Health Benefits of Iodine For Thyroid Health

by Dr. Edward Group DC, NP, DACBN, DCBCN, DABFM
Published on , Last Updated on

A bowl of organic seaweed salad. Eating plant and sea-based foods is great for thyroid health because it contains iodine.

There are many health benefits of iodine for thyroid health as well as a complex relationship. Research affirms that iodine, a micronutrient present in many of the foods we eat (in trace amounts), is key in helping the thyroid gland make thyroid hormones.[1] The body cannot produce iodine by itself, we are required to get it from the foods we eat or supplemental sources.[2]

As micronutrient concentrations in the soils are depleted, due to natural or toxic overload factors, the foods that used to hold iodine have been depleted of their natural levels. People have gone from eating plant and sea-based foods, to processed junk foods. All of these factors cause iodine levels to suffer.

The thyroid gland is commonly referred to as the “master gland.” One of the largest endocrine glands in the body, it is responsible for a variety of super-important processes such as the use of energy, the creation of proteins and our overall reaction to other forms of hormones.[3] The key bodily functions that the thyroid manages are impossible to implement without the creation of its main hormones, known as T3 (triiodothyronine) and T4 (thyroxine). The thyroid cannot make these two hormones without first hosting three and four iodine molecules (as well as the trace nutrient tyrosine) in both of these two main hormones.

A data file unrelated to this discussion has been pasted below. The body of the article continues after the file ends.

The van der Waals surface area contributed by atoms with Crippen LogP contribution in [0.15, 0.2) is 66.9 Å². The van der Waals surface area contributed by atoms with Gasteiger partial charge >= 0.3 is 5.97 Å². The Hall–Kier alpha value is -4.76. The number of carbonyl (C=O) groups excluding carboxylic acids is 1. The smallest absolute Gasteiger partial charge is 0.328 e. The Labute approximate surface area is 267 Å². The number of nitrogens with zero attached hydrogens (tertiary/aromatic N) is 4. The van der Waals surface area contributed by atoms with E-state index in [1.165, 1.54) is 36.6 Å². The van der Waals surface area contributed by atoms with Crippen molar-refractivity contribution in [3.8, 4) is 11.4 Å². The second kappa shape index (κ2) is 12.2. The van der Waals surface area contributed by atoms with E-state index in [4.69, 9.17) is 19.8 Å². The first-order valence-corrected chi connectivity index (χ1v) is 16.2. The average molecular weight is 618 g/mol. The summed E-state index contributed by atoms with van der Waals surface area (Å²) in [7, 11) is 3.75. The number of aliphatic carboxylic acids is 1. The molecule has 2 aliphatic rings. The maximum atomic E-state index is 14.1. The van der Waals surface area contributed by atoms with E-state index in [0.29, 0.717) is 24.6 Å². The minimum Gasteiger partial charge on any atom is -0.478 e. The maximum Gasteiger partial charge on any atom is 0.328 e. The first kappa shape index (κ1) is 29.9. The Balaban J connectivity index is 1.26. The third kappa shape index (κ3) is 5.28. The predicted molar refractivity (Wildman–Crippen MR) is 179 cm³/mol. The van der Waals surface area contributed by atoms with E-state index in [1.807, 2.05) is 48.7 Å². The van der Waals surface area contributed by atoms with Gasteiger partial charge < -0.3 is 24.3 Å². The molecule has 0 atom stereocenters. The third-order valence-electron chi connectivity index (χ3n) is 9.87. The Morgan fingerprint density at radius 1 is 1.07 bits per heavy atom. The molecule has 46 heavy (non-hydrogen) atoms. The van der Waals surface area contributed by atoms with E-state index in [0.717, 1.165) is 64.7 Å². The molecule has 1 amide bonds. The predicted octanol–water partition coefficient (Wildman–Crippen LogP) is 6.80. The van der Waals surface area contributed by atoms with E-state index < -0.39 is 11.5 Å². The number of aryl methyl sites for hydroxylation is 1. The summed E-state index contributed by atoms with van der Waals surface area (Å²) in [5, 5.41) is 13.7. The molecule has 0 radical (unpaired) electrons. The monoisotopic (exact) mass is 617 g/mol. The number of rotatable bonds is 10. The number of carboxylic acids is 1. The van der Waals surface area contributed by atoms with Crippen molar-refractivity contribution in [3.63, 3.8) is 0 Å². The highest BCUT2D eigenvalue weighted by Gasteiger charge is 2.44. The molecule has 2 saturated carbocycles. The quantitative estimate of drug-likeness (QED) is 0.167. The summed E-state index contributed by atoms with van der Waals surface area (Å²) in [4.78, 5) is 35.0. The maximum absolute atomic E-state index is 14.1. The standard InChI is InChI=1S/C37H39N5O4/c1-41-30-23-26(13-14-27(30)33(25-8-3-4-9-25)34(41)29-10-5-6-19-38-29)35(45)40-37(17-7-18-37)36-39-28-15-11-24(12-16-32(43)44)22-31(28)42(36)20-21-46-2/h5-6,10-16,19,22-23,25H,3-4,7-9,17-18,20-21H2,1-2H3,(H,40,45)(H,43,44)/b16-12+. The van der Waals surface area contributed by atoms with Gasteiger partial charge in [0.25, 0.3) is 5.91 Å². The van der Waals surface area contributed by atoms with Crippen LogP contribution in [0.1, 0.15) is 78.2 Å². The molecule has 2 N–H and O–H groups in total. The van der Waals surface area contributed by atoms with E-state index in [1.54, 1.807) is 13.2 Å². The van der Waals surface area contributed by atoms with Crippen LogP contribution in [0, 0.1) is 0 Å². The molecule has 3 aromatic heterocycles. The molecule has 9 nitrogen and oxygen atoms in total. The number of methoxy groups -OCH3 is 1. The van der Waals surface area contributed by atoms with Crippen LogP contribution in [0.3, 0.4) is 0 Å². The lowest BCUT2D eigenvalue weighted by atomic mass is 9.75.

The body does this by capturing iodine from the blood stream, and encasing it in an “iodine trap.” Without adequate iodine, these hormones cannot be produced, and when this occurs, your health may suffer drastically.

T3 and T4 are critical for metabolic functions that include metabolic rate, and the growth and smooth functionality of almost all of the body’s major organ systems. Research shows that, on a daily basis, a minimum of approximately 70 µg of iodine is needed to produce T3 and T4 hormones in the thyroid gland every day.[4] When the thyroid does not have enough iodine, it can’t produce calcitonin, a chemical related to the body’s ability to keep calcium levels in balance.

There is a delicate relationship between the thyroid gland, iodine levels, and overall health. Without iodine, energy levels plummet, hormones can become imbalanced, and physical and emotional states can suffer.

In many areas of Europe, Russia, Asia, Australia and Africa, iodine deficiency is a serious health concern. Scientists agree that iodine deficiency is still a serious global health issue and that insufficient levels of iodine in the thyroid is the most common cause of global brain damage. Estimates show that approximately 1.9 billion people are at risk for brain damage due to lack of iodine and that these numbers fall heavily on unborn fetuses and children. Globally, a lack of iodine will affect around 50 million children.[5]

Thyroid Gland Illustration

Another staggering statistic from the World Health Organization estimates that around 1 billion people will suffer from some form of health issue due to a lack of iodine in the diet.[2] Estimates on Latin American countries show up to 25% the population at risk for goiters due to faulty thyroid function from a lack of dietary iodine.